Vitamins are classified as either fat soluble or water-soluble. This difference between the two groups is very important as it determines how each vitamin acts within the body. The fat-soluble vitamins are soluble in lipids (fats). These vitamins are usually absorbed in fat globules (called chylomicrons) that travel through the lymphatic system of the small intestines and into the general blood circulation within the body.
Stored by the body for future use
The body does not need these vitamins every day, as unlike water-soluble vitamins that need regular replacement in the body, fat-soluble vitamins are stored by the body for future use. They are stored mainly in the liver and fatty tissues. While it serves us well be able to build up a store of these vitamins so that they are there when we need them, if we consume more than we need it leads to toxicity.
The body can be deficient in the fat-soluble vitamins if fat intake is too low or if fat absorption is compromised, for example, by certain drugs that interfere with the absorption of fat from the intestine or by certain diseases such as cystic fibrosis in which there is a deficiency of enzymes from the pancreas which similarly interferes with the absorption of fat from the intestine.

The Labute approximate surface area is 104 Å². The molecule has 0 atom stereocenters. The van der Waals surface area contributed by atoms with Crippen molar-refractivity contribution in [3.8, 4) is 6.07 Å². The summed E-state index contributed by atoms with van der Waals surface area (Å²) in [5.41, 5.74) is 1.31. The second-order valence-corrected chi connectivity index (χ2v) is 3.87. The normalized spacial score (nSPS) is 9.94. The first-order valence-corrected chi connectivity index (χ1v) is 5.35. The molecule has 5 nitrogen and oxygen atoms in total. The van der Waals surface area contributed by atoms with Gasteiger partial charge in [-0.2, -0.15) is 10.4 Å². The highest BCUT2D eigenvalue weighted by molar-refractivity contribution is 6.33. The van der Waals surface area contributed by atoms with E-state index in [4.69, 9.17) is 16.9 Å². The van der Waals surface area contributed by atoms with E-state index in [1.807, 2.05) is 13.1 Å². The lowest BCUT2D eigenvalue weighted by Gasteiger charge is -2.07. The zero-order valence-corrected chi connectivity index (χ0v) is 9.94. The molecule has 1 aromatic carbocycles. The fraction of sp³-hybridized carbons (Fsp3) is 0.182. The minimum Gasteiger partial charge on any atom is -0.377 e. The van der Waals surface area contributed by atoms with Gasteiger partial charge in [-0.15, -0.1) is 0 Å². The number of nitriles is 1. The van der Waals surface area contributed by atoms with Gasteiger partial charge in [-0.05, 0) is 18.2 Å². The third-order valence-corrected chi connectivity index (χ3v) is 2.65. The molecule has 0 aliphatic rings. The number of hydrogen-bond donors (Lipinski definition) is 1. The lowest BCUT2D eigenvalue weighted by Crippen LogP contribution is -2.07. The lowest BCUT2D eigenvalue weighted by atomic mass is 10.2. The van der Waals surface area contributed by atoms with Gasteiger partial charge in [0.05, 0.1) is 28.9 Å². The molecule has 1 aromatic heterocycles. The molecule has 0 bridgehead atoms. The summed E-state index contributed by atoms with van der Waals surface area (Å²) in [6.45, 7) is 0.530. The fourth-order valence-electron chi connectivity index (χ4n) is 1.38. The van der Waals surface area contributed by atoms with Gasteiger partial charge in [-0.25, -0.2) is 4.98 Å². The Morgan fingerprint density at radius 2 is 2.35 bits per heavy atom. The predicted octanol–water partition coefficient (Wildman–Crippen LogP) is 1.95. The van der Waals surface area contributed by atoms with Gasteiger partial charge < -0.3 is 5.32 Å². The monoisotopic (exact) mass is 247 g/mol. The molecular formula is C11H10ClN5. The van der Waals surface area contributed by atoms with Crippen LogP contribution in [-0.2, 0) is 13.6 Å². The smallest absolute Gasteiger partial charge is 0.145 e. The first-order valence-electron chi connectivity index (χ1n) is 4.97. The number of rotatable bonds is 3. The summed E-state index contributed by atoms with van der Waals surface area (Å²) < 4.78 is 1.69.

Fat-soluble vitamins are found mainly in fatty foods such as animal fats, including butter and lard, vegetable oils, dairy foods, liver and oily fish. You might also be interested to know that, unlike water-soluble vitamins, fat-soluble vitamins are not destroyed by the cooking process.
Essential to be consumed with food
The best way to take any kind of fat-soluble supplement is with food - your body will not be able to dissolve or absorb the vitamin otherwise. A glass of low-fat milk, for example would provide a sufficient amount of fat to help your body absorb the vitamin.
Fat-soluble vitamins are:
- Vitamin A
- Vitamin D
- Vitamin E
- Vitamin K
Is also known as Retinol and has several important functions including strengthening immunity against infections, helping vision in dim light, and is involved in keeping skin and the linings of some parts of the body, such as the nose, healthy.
Helps regulate the amount of calcium and phosphate in the body which in turn are needed to keep bones and teeth healthy.
Helps to maintain cell structure by protecting cell membranes.
Is needed for blood clotting, which means it helps wounds heal properly. There is increasing evidence that vitamin K is also needed to help build strong bones.